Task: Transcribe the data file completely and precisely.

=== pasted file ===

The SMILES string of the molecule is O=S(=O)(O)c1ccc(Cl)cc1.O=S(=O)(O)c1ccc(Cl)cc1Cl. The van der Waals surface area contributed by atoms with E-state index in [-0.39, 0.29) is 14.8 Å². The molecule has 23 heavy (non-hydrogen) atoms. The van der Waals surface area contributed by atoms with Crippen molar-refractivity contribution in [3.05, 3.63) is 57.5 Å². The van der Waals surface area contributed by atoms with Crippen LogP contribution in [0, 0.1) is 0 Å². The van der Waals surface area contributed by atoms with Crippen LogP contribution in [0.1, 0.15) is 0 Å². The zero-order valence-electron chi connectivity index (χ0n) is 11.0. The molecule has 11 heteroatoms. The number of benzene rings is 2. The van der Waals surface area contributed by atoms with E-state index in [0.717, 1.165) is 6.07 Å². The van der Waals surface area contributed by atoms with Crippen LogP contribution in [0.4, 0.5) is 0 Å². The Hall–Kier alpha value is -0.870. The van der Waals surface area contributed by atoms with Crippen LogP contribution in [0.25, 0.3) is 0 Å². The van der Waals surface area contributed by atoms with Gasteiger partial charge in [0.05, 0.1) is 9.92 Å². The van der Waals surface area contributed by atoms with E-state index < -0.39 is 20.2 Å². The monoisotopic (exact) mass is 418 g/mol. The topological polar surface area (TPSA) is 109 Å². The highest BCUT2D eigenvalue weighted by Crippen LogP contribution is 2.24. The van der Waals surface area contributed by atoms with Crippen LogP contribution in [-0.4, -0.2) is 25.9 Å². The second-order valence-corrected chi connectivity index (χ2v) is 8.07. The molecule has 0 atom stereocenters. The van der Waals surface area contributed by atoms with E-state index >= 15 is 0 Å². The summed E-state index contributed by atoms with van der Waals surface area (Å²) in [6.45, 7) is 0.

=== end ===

The SMILES string of the molecule is O=S(=O)(O)c1ccc(Cl)cc1.O=S(=O)(O)c1ccc(Cl)cc1Cl. The van der Waals surface area contributed by atoms with E-state index in [-0.39, 0.29) is 14.8 Å². The molecule has 23 heavy (non-hydrogen) atoms. The van der Waals surface area contributed by atoms with Crippen molar-refractivity contribution in [3.05, 3.63) is 57.5 Å². The van der Waals surface area contributed by atoms with Crippen LogP contribution in [0, 0.1) is 0 Å². The van der Waals surface area contributed by atoms with Crippen LogP contribution in [0.1, 0.15) is 0 Å². The zero-order valence-electron chi connectivity index (χ0n) is 11.0. The molecule has 11 heteroatoms. The number of benzene rings is 2. The van der Waals surface area contributed by atoms with E-state index in [0.717, 1.165) is 6.07 Å². The van der Waals surface area contributed by atoms with Crippen LogP contribution in [0.4, 0.5) is 0 Å². The Hall–Kier alpha value is -0.870. The van der Waals surface area contributed by atoms with Crippen LogP contribution in [0.25, 0.3) is 0 Å². The van der Waals surface area contributed by atoms with Gasteiger partial charge in [0.05, 0.1) is 9.92 Å². The van der Waals surface area contributed by atoms with E-state index < -0.39 is 20.2 Å². The monoisotopic (exact) mass is 418 g/mol. The topological polar surface area (TPSA) is 109 Å². The highest BCUT2D eigenvalue weighted by Crippen LogP contribution is 2.24. The van der Waals surface area contributed by atoms with Crippen LogP contribution in [-0.4, -0.2) is 25.9 Å². The second-order valence-corrected chi connectivity index (χ2v) is 8.07. The molecule has 0 atom stereocenters. The van der Waals surface area contributed by atoms with E-state index >= 15 is 0 Å². The summed E-state index contributed by atoms with van der Waals surface area (Å²) in [6.45, 7) is 0.